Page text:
Integrated Science: My First Year Review (Part 2)
This is the second part of my effort to summarise how I’ve found the first (ever!) year of MSci Integrated Science. In part 1 I’ve described how and why I chose the course, and outlined how it worked. Here, I’ll focus on my personal experience and try to answer questions I had before starting.
How was the content, structure and workload?
Pretty good overall. Most of the content was very interesting and as up-to-date as possible. I particularly enjoyed learning about parasites, the immune system and cell division. Although I hadn’t touched biology since my GCSEs, I found these lectures really accessible (without feeling too simple). I did feel a little out of my depth with some of the physics content (doesn’t literally everyone?) but not unbearably so.
For me, the content worked really well with the structure of the course. The fact that we could be learning something in the morning and instantly seeing it in practice in the afternoon was brilliant; science is interesting because it’s real, after all! I also liked being able to focus on just one subject for two weeks and then moving on. I didn’t feel overwhelmed by lots of different modules going on at once, and it gave enough time to go quite in-depth on one thing. (And, if you don’t enjoy a subject so much, you only have to endure two weeks!)
I liked being able to go in at 10am every morning and leave at about the same time (3-5pm depending on how long the lab was). Initially, at least, we had little-to-no work to take home with us. This meant I had plenty of time to settle in to student life and go over any content I hadn’t understood without worrying about homework. I found the bi-weekly lab reports quite challenging, but usually managed to get them done well in advance of deadlines. When I look back on the reports I wrote now I’m really proud of them, and feel my ability to write papers came on very quickly. I’m sure this will be a very useful skill moving forward!
There was only one week between the end of teaching and exams, and I left most of my revision until then (I did go over some stuff in the spring holiday). I was glad that we had a lot more teaching time than time spent revising for, and doing, exams. The exams themselves were challenging but not too difficult.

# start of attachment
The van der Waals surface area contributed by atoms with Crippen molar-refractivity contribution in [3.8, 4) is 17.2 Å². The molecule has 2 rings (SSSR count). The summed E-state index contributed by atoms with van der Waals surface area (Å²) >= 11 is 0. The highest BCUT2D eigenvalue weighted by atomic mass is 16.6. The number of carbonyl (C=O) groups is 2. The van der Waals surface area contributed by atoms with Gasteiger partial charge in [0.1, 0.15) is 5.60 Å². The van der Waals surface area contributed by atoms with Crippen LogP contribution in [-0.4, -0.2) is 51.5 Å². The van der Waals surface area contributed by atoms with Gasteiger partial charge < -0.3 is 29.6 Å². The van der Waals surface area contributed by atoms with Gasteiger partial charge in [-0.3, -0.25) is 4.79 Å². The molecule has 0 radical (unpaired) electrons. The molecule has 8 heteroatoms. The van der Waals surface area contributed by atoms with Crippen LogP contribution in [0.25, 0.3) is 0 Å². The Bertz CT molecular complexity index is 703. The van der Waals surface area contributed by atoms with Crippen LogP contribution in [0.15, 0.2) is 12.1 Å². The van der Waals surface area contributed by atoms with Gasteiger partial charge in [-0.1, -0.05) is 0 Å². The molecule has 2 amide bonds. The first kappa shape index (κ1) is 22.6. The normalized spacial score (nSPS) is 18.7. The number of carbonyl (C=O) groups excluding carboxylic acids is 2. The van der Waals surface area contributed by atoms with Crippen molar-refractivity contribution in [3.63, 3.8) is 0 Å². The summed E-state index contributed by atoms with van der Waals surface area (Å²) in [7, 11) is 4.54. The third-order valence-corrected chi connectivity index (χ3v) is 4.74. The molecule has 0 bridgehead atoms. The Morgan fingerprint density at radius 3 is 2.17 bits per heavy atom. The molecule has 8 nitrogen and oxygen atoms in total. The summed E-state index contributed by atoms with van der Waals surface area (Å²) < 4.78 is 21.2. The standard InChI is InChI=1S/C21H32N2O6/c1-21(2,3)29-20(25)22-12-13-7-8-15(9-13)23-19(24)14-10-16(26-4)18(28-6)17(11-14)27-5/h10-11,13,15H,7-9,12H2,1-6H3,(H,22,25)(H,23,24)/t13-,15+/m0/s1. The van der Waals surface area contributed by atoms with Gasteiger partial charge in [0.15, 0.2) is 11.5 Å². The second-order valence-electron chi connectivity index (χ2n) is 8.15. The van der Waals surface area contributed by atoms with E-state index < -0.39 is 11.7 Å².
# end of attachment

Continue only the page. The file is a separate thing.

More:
How was the culture/feel of the course?
This is something that’s really important to me and something I really liked about the course. As it’s a course with a small number of students, and we spent almost every day together, we quickly formed quite a close-knit group. We’ve been very supportive of each other academically and spent quite a lot of our free time together too. I’m pretty sure I’ve made friends for life here.
The staff have been very supportive and (again, easier as it was such a small group) always ready to help when I needed it.
Overall, it’s been friendly, non-competitive and enthusiastic.
What do I want to do next?
So far, I feel this degree is very good preparation for a research career and I’m definitely interested in doing a PhD. I’m also interested in science communication and education. I’ll have to see how the next few years go before making any decisions, though!
I hope I’ve managed to convey how much I enjoyed the first year of Integrated Science. If you’re interested in the course (which is possibly changing its name) and have any questions, feel free to leave a comment here or send me a message.